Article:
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Suppression and Memory for Childhood Traumatic Events: Trauma Symptoms and Non-Disclosure

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Date Published

This paper discusses the authors findings on suppression and memory of childhood traumatic events across two studies.


Based on the authors’ longitudinal studies of memory and disclosure in child maltreatment victims who are now adults, the authors discuss findings relevant to “repressed memory cases.” Across two studies involving separate samples, the authors find evidence for memory suppression rather than repression: (1) Most adults who claimed temporary lost memory of CSA reported memory suppression and clarified that they could have remembered the event if asked; (2) subjective forgetting was positively associated with accurate objective memory for maltreatment-related experiences. Subjective forgetting was also related to increased adult trauma symptoms and related to childhood non-disclosure of CSA. Moreover, trauma-related psychopathology mediated the relation between non-disclosure and subjective forgetting. Implications for psychological theory and repressed memory cases are discussed. The authors examined relations between self-report of temporarily lost memory of CSA (subjective forgetting) and memory accuracy for maltreatment-related experiences (objective memory). Self-reported lost memory of child sexual abuse (CSA) can be mistaken for “repressed memory.” (Published Abstract Provided)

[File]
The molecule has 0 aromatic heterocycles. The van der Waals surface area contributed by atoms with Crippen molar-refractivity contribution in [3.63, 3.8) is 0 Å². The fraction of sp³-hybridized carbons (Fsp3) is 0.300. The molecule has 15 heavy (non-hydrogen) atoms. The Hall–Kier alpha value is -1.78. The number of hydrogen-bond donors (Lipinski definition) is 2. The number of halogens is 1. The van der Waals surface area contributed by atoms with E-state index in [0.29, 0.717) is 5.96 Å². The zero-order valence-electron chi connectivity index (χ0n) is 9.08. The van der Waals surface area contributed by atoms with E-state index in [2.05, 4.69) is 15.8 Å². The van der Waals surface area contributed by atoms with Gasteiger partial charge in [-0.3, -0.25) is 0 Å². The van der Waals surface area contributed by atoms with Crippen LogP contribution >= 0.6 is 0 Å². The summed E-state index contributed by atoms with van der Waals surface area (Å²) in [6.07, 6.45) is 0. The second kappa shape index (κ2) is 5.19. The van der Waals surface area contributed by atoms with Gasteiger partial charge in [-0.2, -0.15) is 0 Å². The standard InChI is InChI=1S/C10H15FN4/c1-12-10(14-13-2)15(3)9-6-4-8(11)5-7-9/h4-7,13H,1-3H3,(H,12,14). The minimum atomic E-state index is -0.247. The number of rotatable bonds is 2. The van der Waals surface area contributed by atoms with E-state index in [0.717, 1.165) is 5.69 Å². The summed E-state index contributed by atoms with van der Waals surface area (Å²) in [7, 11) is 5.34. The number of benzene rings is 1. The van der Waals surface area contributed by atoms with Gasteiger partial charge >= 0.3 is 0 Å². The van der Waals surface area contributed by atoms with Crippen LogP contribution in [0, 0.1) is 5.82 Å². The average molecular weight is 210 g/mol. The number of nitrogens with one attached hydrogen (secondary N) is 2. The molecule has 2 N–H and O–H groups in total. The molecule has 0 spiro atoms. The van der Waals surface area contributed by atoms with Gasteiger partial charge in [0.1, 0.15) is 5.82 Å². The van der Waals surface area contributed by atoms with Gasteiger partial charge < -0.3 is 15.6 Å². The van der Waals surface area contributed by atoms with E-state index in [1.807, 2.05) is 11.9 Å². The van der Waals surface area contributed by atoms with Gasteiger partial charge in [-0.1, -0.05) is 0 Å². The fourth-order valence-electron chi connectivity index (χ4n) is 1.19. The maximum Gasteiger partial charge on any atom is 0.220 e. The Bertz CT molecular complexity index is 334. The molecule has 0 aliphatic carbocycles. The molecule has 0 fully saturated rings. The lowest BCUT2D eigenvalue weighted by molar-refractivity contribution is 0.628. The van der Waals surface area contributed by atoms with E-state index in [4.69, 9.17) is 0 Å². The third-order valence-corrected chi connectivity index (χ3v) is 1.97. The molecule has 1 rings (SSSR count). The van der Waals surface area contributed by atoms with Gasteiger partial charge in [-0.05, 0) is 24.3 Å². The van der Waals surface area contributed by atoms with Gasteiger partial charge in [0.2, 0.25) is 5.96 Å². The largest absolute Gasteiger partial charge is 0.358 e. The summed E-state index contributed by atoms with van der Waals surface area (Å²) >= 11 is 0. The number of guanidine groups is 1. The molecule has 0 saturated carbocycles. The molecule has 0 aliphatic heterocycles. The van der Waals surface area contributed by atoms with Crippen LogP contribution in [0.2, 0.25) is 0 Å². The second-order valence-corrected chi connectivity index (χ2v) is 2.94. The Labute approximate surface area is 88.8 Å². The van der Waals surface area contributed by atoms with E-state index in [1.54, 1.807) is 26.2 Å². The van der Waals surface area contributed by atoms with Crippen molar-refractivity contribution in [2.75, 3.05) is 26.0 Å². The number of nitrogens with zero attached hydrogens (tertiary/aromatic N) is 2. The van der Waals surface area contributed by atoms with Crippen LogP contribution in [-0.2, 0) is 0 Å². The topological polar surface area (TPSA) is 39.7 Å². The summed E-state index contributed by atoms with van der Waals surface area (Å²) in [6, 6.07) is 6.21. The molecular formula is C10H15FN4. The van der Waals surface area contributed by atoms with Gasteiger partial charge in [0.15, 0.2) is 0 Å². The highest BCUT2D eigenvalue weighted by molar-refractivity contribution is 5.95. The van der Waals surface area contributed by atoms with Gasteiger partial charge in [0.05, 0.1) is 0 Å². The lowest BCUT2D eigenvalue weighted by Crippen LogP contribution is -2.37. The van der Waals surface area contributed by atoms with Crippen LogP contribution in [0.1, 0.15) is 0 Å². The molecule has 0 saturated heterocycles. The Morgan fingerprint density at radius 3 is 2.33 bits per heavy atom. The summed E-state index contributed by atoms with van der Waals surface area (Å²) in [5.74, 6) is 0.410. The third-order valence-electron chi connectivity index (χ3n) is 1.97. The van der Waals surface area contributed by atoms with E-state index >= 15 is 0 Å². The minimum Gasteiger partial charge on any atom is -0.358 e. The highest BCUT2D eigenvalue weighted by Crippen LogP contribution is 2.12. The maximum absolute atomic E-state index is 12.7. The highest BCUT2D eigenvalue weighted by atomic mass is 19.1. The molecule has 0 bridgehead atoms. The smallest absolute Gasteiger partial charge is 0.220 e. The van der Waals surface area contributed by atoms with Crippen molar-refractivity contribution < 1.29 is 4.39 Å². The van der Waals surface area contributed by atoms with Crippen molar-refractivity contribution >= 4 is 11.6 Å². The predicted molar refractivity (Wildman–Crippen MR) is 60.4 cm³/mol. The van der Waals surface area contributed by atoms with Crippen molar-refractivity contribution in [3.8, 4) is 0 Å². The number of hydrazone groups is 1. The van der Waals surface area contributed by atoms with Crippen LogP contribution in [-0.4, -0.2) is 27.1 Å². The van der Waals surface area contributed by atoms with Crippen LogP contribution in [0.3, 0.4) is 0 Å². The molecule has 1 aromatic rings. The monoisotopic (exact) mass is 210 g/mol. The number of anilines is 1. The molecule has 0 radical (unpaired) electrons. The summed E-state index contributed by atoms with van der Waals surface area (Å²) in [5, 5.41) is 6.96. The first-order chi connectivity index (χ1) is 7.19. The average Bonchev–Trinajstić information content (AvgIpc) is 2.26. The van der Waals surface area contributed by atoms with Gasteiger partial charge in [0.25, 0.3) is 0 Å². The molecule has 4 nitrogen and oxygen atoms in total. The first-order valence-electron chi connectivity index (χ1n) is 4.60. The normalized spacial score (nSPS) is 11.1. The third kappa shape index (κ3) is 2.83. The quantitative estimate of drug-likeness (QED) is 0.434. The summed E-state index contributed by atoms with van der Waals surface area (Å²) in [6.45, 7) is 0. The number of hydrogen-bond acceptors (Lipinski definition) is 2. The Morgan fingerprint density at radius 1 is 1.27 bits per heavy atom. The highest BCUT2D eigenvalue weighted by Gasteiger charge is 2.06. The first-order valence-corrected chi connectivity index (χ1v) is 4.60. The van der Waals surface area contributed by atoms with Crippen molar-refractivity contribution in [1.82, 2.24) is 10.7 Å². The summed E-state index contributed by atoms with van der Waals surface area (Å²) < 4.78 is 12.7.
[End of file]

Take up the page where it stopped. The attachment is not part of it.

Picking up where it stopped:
Date Published: January 1, 2023